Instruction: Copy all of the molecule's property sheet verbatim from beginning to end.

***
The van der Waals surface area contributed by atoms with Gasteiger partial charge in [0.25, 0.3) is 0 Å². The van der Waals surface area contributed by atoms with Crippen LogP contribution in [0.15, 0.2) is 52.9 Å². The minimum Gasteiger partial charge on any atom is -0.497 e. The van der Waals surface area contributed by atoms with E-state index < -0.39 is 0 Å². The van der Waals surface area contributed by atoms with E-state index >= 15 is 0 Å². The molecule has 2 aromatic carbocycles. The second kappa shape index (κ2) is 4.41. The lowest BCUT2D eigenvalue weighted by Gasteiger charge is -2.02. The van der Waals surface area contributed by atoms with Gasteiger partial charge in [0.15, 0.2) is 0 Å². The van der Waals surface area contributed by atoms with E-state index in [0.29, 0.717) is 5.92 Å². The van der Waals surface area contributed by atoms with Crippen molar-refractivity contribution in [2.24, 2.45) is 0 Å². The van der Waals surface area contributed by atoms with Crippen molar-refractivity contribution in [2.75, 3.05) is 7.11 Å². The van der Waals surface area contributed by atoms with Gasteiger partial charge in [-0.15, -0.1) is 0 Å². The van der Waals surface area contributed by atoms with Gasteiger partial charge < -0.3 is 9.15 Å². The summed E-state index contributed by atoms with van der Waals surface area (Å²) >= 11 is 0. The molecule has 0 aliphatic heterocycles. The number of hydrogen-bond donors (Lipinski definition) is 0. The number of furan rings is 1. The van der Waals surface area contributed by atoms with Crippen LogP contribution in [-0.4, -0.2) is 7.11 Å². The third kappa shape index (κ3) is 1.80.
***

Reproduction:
The van der Waals surface area contributed by atoms with Gasteiger partial charge in [0.25, 0.3) is 0 Å². The van der Waals surface area contributed by atoms with Crippen LogP contribution in [0.15, 0.2) is 52.9 Å². The minimum Gasteiger partial charge on any atom is -0.497 e. The van der Waals surface area contributed by atoms with E-state index < -0.39 is 0 Å². The van der Waals surface area contributed by atoms with E-state index >= 15 is 0 Å². The molecule has 2 aromatic carbocycles. The second kappa shape index (κ2) is 4.41. The lowest BCUT2D eigenvalue weighted by Gasteiger charge is -2.02. The van der Waals surface area contributed by atoms with Gasteiger partial charge in [0.15, 0.2) is 0 Å². The van der Waals surface area contributed by atoms with E-state index in [0.29, 0.717) is 5.92 Å². The van der Waals surface area contributed by atoms with Crippen molar-refractivity contribution in [2.24, 2.45) is 0 Å². The van der Waals surface area contributed by atoms with Crippen molar-refractivity contribution in [2.75, 3.05) is 7.11 Å². The van der Waals surface area contributed by atoms with Gasteiger partial charge in [-0.15, -0.1) is 0 Å². The van der Waals surface area contributed by atoms with Gasteiger partial charge < -0.3 is 9.15 Å². The summed E-state index contributed by atoms with van der Waals surface area (Å²) >= 11 is 0. The molecule has 0 aliphatic heterocycles. The number of hydrogen-bond donors (Lipinski definition) is 0. The number of furan rings is 1. The van der Waals surface area contributed by atoms with Crippen LogP contribution in [-0.4, -0.2) is 7.11 Å². The third kappa shape index (κ3) is 1.80.